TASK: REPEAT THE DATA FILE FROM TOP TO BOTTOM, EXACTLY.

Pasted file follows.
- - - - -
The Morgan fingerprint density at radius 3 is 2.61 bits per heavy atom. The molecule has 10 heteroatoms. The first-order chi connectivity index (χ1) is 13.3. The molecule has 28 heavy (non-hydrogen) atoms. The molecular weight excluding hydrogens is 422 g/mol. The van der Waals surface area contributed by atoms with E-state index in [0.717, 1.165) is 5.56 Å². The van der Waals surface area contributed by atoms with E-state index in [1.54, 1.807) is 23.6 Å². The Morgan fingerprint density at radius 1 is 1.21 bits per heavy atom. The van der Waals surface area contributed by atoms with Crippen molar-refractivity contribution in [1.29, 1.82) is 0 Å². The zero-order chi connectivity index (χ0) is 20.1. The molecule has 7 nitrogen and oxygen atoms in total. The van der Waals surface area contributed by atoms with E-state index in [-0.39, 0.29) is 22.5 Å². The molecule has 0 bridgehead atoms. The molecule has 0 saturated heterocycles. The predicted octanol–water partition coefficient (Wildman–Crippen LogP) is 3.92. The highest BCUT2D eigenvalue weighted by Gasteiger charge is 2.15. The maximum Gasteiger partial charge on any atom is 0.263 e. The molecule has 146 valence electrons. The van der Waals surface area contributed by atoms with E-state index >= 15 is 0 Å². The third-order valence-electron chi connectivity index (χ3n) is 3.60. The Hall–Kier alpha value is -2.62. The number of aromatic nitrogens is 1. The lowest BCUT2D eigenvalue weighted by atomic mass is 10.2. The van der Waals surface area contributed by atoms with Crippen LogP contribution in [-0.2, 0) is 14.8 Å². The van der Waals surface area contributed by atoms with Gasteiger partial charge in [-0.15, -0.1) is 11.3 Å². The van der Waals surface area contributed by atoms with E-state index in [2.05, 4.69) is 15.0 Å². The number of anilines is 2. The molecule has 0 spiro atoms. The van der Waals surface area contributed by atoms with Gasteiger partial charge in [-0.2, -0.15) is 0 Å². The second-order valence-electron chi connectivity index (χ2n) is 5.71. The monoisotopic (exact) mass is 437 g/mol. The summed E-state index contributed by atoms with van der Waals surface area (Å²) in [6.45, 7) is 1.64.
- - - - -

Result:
The Morgan fingerprint density at radius 3 is 2.61 bits per heavy atom. The molecule has 10 heteroatoms. The first-order chi connectivity index (χ1) is 13.3. The molecule has 28 heavy (non-hydrogen) atoms. The molecular weight excluding hydrogens is 422 g/mol. The van der Waals surface area contributed by atoms with E-state index in [0.717, 1.165) is 5.56 Å². The van der Waals surface area contributed by atoms with E-state index in [1.54, 1.807) is 23.6 Å². The Morgan fingerprint density at radius 1 is 1.21 bits per heavy atom. The van der Waals surface area contributed by atoms with Crippen molar-refractivity contribution in [1.29, 1.82) is 0 Å². The zero-order chi connectivity index (χ0) is 20.1. The molecule has 7 nitrogen and oxygen atoms in total. The van der Waals surface area contributed by atoms with E-state index in [-0.39, 0.29) is 22.5 Å². The molecule has 0 bridgehead atoms. The molecule has 0 saturated heterocycles. The predicted octanol–water partition coefficient (Wildman–Crippen LogP) is 3.92. The highest BCUT2D eigenvalue weighted by Gasteiger charge is 2.15. The maximum Gasteiger partial charge on any atom is 0.263 e. The molecule has 146 valence electrons. The van der Waals surface area contributed by atoms with E-state index >= 15 is 0 Å². The third-order valence-electron chi connectivity index (χ3n) is 3.60. The Hall–Kier alpha value is -2.62. The number of aromatic nitrogens is 1. The lowest BCUT2D eigenvalue weighted by atomic mass is 10.2. The van der Waals surface area contributed by atoms with Crippen LogP contribution in [-0.2, 0) is 14.8 Å². The van der Waals surface area contributed by atoms with Gasteiger partial charge in [-0.15, -0.1) is 11.3 Å². The van der Waals surface area contributed by atoms with E-state index in [2.05, 4.69) is 15.0 Å². The number of anilines is 2. The molecule has 0 spiro atoms. The van der Waals surface area contributed by atoms with Gasteiger partial charge in [-0.2, -0.15) is 0 Å². The second-order valence-electron chi connectivity index (χ2n) is 5.71. The monoisotopic (exact) mass is 437 g/mol. The summed E-state index contributed by atoms with van der Waals surface area (Å²) in [6.45, 7) is 1.64.